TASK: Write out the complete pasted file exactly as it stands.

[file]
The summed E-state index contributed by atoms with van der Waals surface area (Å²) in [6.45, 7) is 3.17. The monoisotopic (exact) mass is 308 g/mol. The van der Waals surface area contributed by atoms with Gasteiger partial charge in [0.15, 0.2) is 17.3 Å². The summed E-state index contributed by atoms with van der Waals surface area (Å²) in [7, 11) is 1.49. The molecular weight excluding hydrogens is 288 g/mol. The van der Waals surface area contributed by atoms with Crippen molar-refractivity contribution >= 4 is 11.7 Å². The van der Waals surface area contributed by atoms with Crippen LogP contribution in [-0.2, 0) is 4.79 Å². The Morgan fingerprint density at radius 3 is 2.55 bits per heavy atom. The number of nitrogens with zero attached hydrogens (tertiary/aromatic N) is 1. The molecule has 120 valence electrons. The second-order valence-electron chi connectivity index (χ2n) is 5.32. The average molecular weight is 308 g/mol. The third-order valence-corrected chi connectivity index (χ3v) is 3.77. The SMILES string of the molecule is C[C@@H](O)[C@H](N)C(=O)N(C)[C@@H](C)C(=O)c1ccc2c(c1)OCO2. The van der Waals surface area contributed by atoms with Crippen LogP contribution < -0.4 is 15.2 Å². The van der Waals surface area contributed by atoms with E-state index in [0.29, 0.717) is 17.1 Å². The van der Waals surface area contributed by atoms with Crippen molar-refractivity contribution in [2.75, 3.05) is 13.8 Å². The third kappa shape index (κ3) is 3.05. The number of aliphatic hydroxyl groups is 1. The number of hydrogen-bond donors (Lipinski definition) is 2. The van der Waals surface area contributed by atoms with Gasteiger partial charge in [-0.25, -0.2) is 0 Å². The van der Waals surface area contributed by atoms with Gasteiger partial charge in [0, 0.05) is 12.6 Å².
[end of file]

The summed E-state index contributed by atoms with van der Waals surface area (Å²) in [6.45, 7) is 3.17. The monoisotopic (exact) mass is 308 g/mol. The van der Waals surface area contributed by atoms with Gasteiger partial charge in [0.15, 0.2) is 17.3 Å². The summed E-state index contributed by atoms with van der Waals surface area (Å²) in [7, 11) is 1.49. The molecular weight excluding hydrogens is 288 g/mol. The van der Waals surface area contributed by atoms with Crippen molar-refractivity contribution >= 4 is 11.7 Å². The van der Waals surface area contributed by atoms with Crippen LogP contribution in [-0.2, 0) is 4.79 Å². The Morgan fingerprint density at radius 3 is 2.55 bits per heavy atom. The number of nitrogens with zero attached hydrogens (tertiary/aromatic N) is 1. The molecule has 120 valence electrons. The second-order valence-electron chi connectivity index (χ2n) is 5.32. The average molecular weight is 308 g/mol. The third-order valence-corrected chi connectivity index (χ3v) is 3.77. The SMILES string of the molecule is C[C@@H](O)[C@H](N)C(=O)N(C)[C@@H](C)C(=O)c1ccc2c(c1)OCO2. The van der Waals surface area contributed by atoms with Crippen LogP contribution < -0.4 is 15.2 Å². The van der Waals surface area contributed by atoms with E-state index in [0.29, 0.717) is 17.1 Å². The van der Waals surface area contributed by atoms with Crippen molar-refractivity contribution in [2.75, 3.05) is 13.8 Å². The third kappa shape index (κ3) is 3.05. The number of aliphatic hydroxyl groups is 1. The number of hydrogen-bond donors (Lipinski definition) is 2. The van der Waals surface area contributed by atoms with Gasteiger partial charge in [-0.25, -0.2) is 0 Å². The van der Waals surface area contributed by atoms with Gasteiger partial charge in [0, 0.05) is 12.6 Å².